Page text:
In a study on the security risks from recycled phone numbers, Princeton University computer science professor Arvind Narayanan and researcher Kevin Lee found that most of the phone numbers available at T-Mobile and Verizon are still in accounts on various websites. found to be associated. Those numbers had not previously notified those services that they had changed numbers. Of the 200 recycled numbers that Lee and Narayanan purchased for their research, about 10% contained sensitive data (personally identifiable information or multi-factor authentication passcodes) intended for the number’s previous owner. ) was obtained. And that was just a week later.

Phone numbers aren’t the only problematic identifiers. I also have a social security number. It started as a way to track workers’ earnings even if they changed jobs, addresses or names, but has evolved into a national identification number used by the IRS, financial institutions and even health care providers. We did. Anyone whose ID was stolen can tell that this Social Security Number system is not perfect. Email addresses serve a similar unintended purpose. This creates a privacy issue if you have an e-mail address that is constantly mistaken for someone else’s e-mail address.

The industry could do more, but it probably won’t

WhatsApp says it is taking several steps to prevent scenarios like Ugo’s, including deleting account data from accounts that have been inactive for at least 45 days and activating them on another mobile device.

“If for some reason you don’t want to use WhatsApp associated with a particular phone number, the best thing to do is transfer it to a new number or delete your account within the app,” WhatsApp told Recode. I’m here. “In all cases, he highly recommends using two-factor authentication for added security.”

These solutions leave most of the work to the user, and some users are unaware of their responsibilities. Enabling his two-step or multi-factor authentication by default, which companies like Google and Amazon do for some of their services, can stop these hijacks. WhatsApp may also ask users to verify their phone number from time to time. This will encourage people like the previous owners of Ugo’s new number to give her account over before it is hijacked.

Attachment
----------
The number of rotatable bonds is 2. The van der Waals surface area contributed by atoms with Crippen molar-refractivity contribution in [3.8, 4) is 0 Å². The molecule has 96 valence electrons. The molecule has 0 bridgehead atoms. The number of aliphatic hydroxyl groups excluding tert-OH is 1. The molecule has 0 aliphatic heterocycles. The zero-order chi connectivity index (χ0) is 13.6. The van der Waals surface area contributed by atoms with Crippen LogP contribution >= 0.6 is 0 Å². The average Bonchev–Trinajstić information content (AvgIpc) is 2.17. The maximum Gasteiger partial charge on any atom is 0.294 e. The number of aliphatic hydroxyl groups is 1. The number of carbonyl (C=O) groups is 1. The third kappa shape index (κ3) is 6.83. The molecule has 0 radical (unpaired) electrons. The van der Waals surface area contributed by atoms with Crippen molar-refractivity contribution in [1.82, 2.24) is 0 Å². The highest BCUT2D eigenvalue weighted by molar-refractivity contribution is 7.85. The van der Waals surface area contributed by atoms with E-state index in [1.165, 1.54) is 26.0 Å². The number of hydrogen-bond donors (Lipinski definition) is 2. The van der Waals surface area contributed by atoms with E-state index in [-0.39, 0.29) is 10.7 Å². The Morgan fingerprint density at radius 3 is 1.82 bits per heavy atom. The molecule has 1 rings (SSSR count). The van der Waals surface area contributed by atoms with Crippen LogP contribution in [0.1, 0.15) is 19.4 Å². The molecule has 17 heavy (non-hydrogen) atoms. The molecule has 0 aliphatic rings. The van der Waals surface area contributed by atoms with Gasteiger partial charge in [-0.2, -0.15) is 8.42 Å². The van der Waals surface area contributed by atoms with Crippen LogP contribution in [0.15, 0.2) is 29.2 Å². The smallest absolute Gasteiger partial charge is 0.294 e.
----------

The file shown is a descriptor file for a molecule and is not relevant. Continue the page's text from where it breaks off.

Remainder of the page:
There is more that the industry can do, such as developers of apps, carriers, and phone operating systems. But I usually don’t unless I’m legally required to do so or something really bad has happened. In the meantime, many of them prefer to ask users for their phone numbers, even if they don’t have to have them. .

“We’ve known this to be a problem for 20 years, but little has been done to mitigate consumer risk. It’s time to start putting pressure on telecom companies to look at ways,” said Rogers.

Ultimately, business always has their best interests at heart, but that may not always be in your best interests. you have to protect yourself.

what you can do

If you don’t plan on changing your number, you may be thinking that this isn’t the case for you. However, that change may not have been planned. A hit song might come out with your phone number as the chorus. Alternatively, the president can distribute it during campaign rallies.or maybe you published on twitter Point out AI chatbots you didn’t know about considerThere are more serious reasons why you should change your phone number. Or you may die. In that case, you no longer care about privacy or security issues, but the people you leave behind might. I can not do it.

“Even if you don’t plan to change your number right away, contact friends and family who have changed your number,” Lee, a researcher at Princeton University, said. You may end up sending it to the new owner.”

The best way to solve the problem is to never have one. In other words, avoid attaching phone numbers to accounts whenever possible. Sometimes you have no choice, like signing up for a WhatsApp account. But at least you can minimize your exposure.

“People change their numbers for all sorts of reasons. It’s virtually impossible to update their number in every system and contact list,” said Narayanan.

You should also enable two-factor authentication whenever possible, but don’t use your phone number as a second factor. Not only is it useless if you lose access to that phone number, but it’s generally not a good way to secure your account given how vulnerable phone numbers can be. Please use the key. They cannot be SIM jacked and are unrelated to phone numbers.

There are some apps and services that require you to attach your phone number or that only offer text authentication. You can avoid using them, but it’s not always possible. As suggested by Lee and Narayanan’s study, using phone number parking services can prevent old numbers from going into circulation. Some are only a few dollars a month. It doesn’t even have to be forever. We recommend doing this for a year or two to allow time for the account to be identified and switched to the new number, and for your contacts to be aware that the number has changed.

However, the marginal cost might be worth it, given all the things that could go wrong if your phone number were passed on to someone else. You leave a lot of information to carriers, apps, websites, and whoever gets your phone number next. At that point, I can only hope they take care of it.